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Minnesota Wild at the Half

At the half way mark of the 2013 season, the Wild sit atop the Northwest and in third in the West. What are the surprises? Let downs? Expectations for the second half? Let's take a look.

Hannah Foslien

Before the season, there was a fairly strong consensus among the staff here at Hockey Wilderness that the additions of Zach Parise and Ryan Suter, along with the emergence of prospects like Mikael Granlund and Charlie Coyle, would lead the Wild to a sixth to eighth place finish in the West, and their first playoff berth since 1965. While things have not gone exactly according to plan, at the half way mark of the 2013 season, the Wild sit atop the Northwest and in third in the West.

What are the surprises? Let downs? Expectations for the second half? Let's take a look.


Bad News

The dismal start to the career of the savior Mikael Granlund has to be the biggest surprise. This could, of course, be more a case of bloated expectations, but the organization touted this kid as the golden boy, ready to take us all to hockey heaven. Instead, he has floundered and there are questions about how to get him into games or if he should head to Houston to get the top minutes he should be playing.

One goal, five assists, and a -3 on the year, in addition to being a regular healthy scratch is not how the promised Calder candidate was supposed to kick off his hall of fame career. We can all wring our hands and pontificate on how he will likely follow the same development path as Mikko Koivu (which is still true), but the disappointment is palpable, and is the 800 pound gorilla in the otherwise fairly exciting Wild room.

Good News

Zach Parise and Ryan Suter have proven to be the players they were billed to be. Both are contributing, and both have made fans of nearly everyone in the State of hockey. Suter struggled for the first ten games, and both have been subject to very poorly researched posts on other sites, but both players are now kicking ass and not even bothering to take names. $196 million well spent so far, Mr. Leipold.

While Granlund has been a let down thus far, the rest of the prospect pool has really stepped up. Charlie Coyle has been a beast on the top line, and is only getting better by the day. His shift against the Canucks led directly to a goal by Parise, and it was abundantly clear why Chuck Fletcher called him the key to the Brent Burns trade.

Jonas Brodin is what Granlund was supposed to be. Brodin has become the talk of NHL circles that are paying attention, and deservedly so. He won't get Calder recognition, but he has shown he is going to be one of the best in the NHL. At just 19 years old, Brodin has cemented his role as Suter's defensive partner, and those two will look great skating along side each other for the next 13 years. I have answered questions from at least ten different sites wanting insight on the kid. He's good. Really, really good.

Jason Zucker, who shall hereby be referred to as JZ, has elements of Parise's game in his own. He is a puck hound, always near the puck, always going where the puck needs to be, creating chances, making space, timing passes perfectly, knowing what the next three moves are before anyone else does. And the speed... dear lord the speed. There is zero reason why the Aeros should ever expect to see JZ again. He's got 99 problems, but staying here ain't one.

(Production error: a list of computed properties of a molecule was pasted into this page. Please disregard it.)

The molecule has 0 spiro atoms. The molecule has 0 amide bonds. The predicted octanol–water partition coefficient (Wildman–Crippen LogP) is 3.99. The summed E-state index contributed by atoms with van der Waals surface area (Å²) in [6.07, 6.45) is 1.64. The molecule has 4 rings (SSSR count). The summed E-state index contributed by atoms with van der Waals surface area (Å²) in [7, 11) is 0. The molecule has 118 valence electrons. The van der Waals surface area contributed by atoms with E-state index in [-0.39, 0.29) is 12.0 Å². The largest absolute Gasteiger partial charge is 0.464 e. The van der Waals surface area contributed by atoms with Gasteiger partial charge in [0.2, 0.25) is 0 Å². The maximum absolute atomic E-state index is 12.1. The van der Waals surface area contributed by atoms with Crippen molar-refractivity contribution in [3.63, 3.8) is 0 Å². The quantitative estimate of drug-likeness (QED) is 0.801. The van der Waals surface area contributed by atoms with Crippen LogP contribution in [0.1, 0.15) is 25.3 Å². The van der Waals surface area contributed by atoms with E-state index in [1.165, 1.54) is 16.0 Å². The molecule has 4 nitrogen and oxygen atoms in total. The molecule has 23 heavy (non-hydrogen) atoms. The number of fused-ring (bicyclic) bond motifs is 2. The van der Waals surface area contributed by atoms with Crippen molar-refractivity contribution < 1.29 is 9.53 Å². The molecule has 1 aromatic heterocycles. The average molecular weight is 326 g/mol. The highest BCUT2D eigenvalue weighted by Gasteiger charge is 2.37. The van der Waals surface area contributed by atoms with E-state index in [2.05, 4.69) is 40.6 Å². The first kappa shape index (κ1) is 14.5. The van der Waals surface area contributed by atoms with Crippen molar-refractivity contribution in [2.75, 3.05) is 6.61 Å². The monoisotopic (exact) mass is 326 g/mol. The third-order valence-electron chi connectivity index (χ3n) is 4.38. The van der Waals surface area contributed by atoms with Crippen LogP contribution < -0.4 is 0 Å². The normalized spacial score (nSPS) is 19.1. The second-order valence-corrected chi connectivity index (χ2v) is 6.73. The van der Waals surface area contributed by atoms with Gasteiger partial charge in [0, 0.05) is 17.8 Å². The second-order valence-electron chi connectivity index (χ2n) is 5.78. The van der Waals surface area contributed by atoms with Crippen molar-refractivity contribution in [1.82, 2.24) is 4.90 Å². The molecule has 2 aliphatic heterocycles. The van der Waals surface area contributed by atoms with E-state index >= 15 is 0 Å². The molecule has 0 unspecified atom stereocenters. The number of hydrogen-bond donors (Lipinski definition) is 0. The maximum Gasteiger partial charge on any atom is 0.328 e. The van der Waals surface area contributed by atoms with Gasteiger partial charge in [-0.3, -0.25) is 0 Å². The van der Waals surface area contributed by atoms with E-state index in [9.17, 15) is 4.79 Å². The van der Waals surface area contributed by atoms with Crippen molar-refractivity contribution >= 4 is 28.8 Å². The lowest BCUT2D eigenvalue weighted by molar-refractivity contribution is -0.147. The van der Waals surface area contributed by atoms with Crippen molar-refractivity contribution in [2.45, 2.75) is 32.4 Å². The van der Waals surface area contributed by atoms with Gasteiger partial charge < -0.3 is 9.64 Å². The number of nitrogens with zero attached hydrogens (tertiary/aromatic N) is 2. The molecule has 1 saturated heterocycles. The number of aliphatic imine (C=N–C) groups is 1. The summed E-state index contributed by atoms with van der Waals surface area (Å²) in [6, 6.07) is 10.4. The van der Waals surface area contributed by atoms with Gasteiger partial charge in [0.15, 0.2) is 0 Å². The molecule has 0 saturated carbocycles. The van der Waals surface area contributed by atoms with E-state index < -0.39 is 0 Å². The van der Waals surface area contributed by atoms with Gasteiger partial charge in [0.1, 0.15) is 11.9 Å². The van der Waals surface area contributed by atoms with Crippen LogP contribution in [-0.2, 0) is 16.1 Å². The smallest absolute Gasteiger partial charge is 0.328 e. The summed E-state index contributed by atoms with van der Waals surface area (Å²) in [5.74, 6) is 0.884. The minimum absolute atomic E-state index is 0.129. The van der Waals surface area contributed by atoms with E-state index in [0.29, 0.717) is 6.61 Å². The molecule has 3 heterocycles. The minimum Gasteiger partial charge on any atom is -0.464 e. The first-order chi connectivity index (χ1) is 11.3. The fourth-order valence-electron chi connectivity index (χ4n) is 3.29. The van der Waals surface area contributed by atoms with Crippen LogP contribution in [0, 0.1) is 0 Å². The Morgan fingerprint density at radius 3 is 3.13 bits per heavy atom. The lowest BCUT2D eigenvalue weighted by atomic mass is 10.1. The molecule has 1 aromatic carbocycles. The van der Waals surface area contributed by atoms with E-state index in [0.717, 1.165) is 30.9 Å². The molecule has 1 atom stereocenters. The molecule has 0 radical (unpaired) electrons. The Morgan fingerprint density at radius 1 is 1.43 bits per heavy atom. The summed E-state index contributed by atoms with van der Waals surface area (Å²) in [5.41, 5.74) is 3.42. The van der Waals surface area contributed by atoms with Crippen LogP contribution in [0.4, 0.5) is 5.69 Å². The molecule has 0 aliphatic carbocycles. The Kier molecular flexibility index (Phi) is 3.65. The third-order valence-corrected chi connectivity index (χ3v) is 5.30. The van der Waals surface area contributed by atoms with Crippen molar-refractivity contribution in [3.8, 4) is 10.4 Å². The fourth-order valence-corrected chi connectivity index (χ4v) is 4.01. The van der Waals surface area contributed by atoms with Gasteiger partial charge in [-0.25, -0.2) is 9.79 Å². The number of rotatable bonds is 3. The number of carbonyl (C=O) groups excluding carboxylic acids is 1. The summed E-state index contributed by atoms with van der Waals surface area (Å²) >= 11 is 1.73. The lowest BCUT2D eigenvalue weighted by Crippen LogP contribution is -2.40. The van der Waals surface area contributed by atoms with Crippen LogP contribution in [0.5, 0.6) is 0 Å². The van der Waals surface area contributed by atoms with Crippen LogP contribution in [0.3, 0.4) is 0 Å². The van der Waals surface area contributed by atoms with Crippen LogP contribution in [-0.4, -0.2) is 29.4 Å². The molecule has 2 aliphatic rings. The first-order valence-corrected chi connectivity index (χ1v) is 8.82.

Second Half Expectations

By now, we should all be clear on what this Wild team is. They can be frustrating at times, cause fans to pull their hair out, and even have some people calling for heads as they climbed to the top of the division. They are not the Pittsburgh Penguins or the Chicago Blackhawks. What they are is a team with an emerging identity and a team still finding where everyone fits.

Twenty-four games in, they are making it work one way or another, and are earning points on a regular basis. There are going to be good nights and bad, winning streaks and losing streaks, but in the end, they are going to be exactly who they are. A dump and chase team that still needs help on the blue line, and needs secondary scoring to win.

They also remain a six to eight kind of team, and unless the Canucks continue to fall apart (which is unlikely), the Wild will still make the playoffs, but likely not with home ice advantage.

You will see Coyle, Brodin, and Zucker continue to emerge as the future of this team, and Parise and Suter are going to continue to be superstars. Koivu will remain under-rated and below the radar, which is exactly where he plays best. Dany Heatley will very quietly stay near the top of the team in scoring, and the grinders will continue to plug away.

It is all very simple when you take a step back and look at the whole picture. The team isn't elite, yet, but they are good enough for where they are. It's going to be an exciting finish to the season, which is something that has not been the case for the Wild in a long time.

Sixth to eighth. It's where we were before the season started, and it is where we remain now. This is a playoff team;, but not yet a Stanley Cup contender. A couple more years under the belt of the kids, and the Hawks and Pens are going to want to check their rear view mirrors.

Your Turn

What are your thoughts, Wilderness? Biggest surprises good and bad. Expectations for the close out? Let's hear it.